Still, following the departure of Jacoby Ellsbury this offseason via free agency, the 23-year-old entered spring training as the favorite to take over in center field.
However, Bradley's late-season struggles carried over into the spring, as he batted .158 with 17 strikeouts against three walks in 19 games and opened the door for a resurgent Grady Sizemore to seize the Opening Day gig. (Bradley was recalled prior to Monday’s game after the Red Sox placed Shane Victorino on the 15-day disabled list.)
Bradley’s weaknesses as a hitter have been exposed by big league pitchers since his red-hot spring in 2013. Specifically, he’s demonstrated a tendency to stride early, open up with his front side and try to pull pitches on the outer third of the plate. So, naturally, pitchers have steadily sequenced him accordingly, establishing the outside corner before working the zone laterally.
And while Bradley’s approach and plate discipline theoretically should give him a chance to hit at the highest level, his patience has also been a detriment, leading to too many unfavorable counts and strikeouts.
2. Junior Lake, OF, Chicago Cubs
Junior Lake reached the major leagues last July after spending parts of seven seasons in the Cubs’ system, and flashed his upside by batting .284/.332/.428 with 16 doubles and six home runs in 254 plate appearances. However, the now-24-year-old outfielder also struck out 68 times against 13 walks during that span, this coming after he posted a 579-146 strikeout-to-walk ratio in 619 career games in the minor leagues.
Additionally, Lake’s seemingly solid triple-slash line was fueled by a .377 batting average on balls in play, which help offset the right-handed hitter’s ugly strikeout and walk rates of 26.8 and 5.1 percent, respectively.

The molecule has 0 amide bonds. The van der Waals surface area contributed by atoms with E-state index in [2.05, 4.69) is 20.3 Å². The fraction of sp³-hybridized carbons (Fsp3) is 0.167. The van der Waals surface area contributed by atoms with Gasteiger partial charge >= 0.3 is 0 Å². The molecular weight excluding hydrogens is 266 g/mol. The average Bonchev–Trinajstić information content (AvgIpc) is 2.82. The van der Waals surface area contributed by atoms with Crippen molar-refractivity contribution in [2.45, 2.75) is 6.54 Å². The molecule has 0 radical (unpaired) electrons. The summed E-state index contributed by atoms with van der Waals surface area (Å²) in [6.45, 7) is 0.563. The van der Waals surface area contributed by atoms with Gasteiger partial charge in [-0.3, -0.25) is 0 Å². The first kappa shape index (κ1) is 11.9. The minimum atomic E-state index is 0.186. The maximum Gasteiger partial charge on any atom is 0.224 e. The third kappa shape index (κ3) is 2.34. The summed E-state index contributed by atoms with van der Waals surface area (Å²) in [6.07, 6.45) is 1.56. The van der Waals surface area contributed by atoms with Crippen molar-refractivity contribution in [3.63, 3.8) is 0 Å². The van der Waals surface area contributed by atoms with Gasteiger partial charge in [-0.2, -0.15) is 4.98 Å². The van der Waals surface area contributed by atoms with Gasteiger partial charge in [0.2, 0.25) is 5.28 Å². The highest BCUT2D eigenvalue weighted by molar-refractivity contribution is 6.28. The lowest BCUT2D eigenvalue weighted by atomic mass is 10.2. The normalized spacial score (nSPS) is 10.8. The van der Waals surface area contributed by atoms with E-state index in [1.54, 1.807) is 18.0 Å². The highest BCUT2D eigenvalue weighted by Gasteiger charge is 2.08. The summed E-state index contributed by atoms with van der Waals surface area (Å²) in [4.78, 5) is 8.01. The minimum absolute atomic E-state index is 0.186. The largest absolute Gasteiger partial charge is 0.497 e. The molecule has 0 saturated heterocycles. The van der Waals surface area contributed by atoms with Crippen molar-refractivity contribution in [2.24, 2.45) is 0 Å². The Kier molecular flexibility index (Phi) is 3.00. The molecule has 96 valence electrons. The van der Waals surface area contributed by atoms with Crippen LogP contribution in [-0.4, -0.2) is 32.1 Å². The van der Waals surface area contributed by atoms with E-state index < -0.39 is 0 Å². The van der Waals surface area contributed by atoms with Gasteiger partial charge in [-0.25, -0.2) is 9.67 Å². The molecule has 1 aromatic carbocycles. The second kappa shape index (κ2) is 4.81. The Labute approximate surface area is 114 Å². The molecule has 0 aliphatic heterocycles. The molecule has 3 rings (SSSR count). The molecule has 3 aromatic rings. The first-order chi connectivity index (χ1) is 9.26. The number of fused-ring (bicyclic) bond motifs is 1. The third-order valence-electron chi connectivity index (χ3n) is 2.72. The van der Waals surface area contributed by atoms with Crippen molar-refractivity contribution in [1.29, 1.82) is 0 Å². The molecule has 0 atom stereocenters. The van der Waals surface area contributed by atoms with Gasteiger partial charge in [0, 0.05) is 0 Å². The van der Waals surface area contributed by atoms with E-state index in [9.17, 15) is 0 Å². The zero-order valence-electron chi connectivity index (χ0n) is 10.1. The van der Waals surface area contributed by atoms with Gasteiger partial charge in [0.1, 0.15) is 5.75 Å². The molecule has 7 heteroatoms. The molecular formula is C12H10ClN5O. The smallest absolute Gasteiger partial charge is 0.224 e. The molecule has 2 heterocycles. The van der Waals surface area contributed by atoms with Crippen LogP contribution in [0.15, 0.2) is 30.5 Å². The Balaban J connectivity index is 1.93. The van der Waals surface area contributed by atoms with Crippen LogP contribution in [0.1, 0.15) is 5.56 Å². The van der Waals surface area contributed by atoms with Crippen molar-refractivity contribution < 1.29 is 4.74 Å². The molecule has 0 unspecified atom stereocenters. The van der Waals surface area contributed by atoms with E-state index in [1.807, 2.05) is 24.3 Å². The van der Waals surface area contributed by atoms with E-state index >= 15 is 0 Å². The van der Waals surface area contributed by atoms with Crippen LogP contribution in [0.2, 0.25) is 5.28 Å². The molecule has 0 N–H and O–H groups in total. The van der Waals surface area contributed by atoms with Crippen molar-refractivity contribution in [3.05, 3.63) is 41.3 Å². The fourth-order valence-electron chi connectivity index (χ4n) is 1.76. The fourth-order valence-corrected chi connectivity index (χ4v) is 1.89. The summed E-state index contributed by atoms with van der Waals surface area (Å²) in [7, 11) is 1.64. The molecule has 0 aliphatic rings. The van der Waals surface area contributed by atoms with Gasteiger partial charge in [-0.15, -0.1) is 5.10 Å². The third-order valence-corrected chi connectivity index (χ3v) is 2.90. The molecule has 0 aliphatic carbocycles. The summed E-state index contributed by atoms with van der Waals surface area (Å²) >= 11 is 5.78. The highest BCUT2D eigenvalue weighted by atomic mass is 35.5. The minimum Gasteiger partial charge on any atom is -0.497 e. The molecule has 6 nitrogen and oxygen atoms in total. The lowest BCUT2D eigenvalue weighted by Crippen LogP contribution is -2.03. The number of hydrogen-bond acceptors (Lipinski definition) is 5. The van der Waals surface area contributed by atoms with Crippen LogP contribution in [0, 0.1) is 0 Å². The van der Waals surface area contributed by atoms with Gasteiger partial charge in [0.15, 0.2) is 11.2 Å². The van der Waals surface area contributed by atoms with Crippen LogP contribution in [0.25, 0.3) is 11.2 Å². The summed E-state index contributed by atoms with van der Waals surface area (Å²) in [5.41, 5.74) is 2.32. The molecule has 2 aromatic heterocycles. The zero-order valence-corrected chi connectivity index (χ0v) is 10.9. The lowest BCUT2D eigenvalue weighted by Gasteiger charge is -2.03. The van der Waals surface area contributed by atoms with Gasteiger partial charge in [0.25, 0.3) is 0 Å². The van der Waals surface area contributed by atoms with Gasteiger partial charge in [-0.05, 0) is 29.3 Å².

Don’t get me wrong, Lake is a lot of fun; he’s an exciting athlete with the ability to show all five tools in a given game. However, even though he’s made big developmental strides in the past two seasons, he is still a frustrating and inconsistent player who has lots to prove over a full year in the major leagues.
1. Billy Hamilton, OF, Cincinnati Reds
After an historic 2012 campaign in which he posted an .852 OPS and stole 155 bases, Hamilton posted a disappointing .256/.308/.343 batting line and 102-38 strikeout-to-walk ratio in 547 plate appearances last season. However, the 23-year-old still managed to swipe 75 stolen bases (in 90 attempts) in 123 games, and he ultimately took Major League Baseball by storm as a September call-up.
Even though Hamilton showed a better feel for the strike zone this spring and made more consistent contact, there still is legitimate concern as to whether he’ll ever develop the hit tool needed to hold an everyday job in the major leagues, let alone as a leadoff hitter.
Hamilton struggles to keep his weight back and will lunge at too many pitches, especially quality secondary offerings, which was evident in his season debut on Monday against the St. Louis Cardinals when he recorded the dreaded “golden sombrero” (thanks for the plug, Billy!).
Furthermore, Hamilton has a wiry frame at 6’0”, 160 pounds that lacks physical projection. So even if he continues to mature physically in the coming years, he’ll never be regarded as strong, which then raises the question of whether he’ll ever develop the necessary strength to make consistent hard contact in the major leagues.